One thing that has been synonymous with the Red Sox since the Epstein era began is an emphasis on offense.
This has obviously been highly successful for the Red Sox, who finished first in the AL in runs scored from 2003 to 2005, as well as second in 2008 and third in 2007 and 2009.
However, with the Yankees a newly efficient machine, and a lackluster crop of big bats in free agency, Sox GM Theo Epstein jumped on board the most recent Sabermetric-induced market arbitrage: defense.
Forgoing the opportunity to give a monster contract to Jason Bay (or Matt Holliday), Theo shied away from giving big money to power hitters on the wrong side of 30, instead electing to offer smaller contracts to effective role players like Mike Cameron (left), Marco Scutaro, and Adrian Beltre, and using the savings to pay market value for John Lackey.
This, however, has caused dissension among much of the Boston media, upset with Epstein's plan of running the Red Sox cost-effectively instead of sticking with the 2003-09 model.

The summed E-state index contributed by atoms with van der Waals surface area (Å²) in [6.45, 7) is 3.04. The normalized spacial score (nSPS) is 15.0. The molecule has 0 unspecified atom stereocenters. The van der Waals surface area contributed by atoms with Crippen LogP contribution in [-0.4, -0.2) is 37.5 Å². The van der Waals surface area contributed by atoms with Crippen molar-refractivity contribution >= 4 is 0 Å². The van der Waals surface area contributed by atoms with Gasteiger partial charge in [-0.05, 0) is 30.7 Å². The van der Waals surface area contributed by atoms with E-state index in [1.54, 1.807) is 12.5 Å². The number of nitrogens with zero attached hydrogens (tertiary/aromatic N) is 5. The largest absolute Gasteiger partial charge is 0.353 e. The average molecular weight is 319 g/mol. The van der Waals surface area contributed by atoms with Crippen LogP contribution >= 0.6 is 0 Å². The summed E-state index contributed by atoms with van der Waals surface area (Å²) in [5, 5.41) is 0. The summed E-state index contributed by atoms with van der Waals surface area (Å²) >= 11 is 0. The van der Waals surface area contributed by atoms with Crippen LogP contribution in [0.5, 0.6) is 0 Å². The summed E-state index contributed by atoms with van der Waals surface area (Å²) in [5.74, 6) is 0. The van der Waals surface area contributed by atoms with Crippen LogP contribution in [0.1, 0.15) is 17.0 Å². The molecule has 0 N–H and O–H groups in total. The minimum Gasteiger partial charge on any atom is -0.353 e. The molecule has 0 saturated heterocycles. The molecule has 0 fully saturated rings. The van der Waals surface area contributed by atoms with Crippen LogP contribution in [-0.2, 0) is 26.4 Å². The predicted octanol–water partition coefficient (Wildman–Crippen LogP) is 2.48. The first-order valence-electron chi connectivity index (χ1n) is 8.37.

Nevertheless, the Red Sox should have a good offense. Where this "defense wins championships" angle should be interesting is on the other coast, in Seattle.
Jack Zduriencik has been fantastic in his stint as GM of the Mariners, taking a franchise that had no hope and, within a season and a half, turning it into a serious contender.
He continued his excellent run this offseason, signing Chone Figgins to a sub-market deal (and away from division rival Los Angeles), bringing in Ryan Garko for cheap when the Giants non-tendered him*, turning Carlos Silva's whopper contract into the solid (albeit slightly unstable) Milton Bradley, and bringing in Cliff Lee to give his rotation two legitimate Cy Young candidates.
However, the Mariners' offense is a massive question mark, as it should be: Baseball Prospectus' PECOTA system projects the M's to score 727 runs, and the fewest in the league. Can a team win with a 3-4-5 of Bradley, Jose Lopez, and Ken Griffey Jr.?
*edit - Ryan Garko was waived by Seattle after this article was written.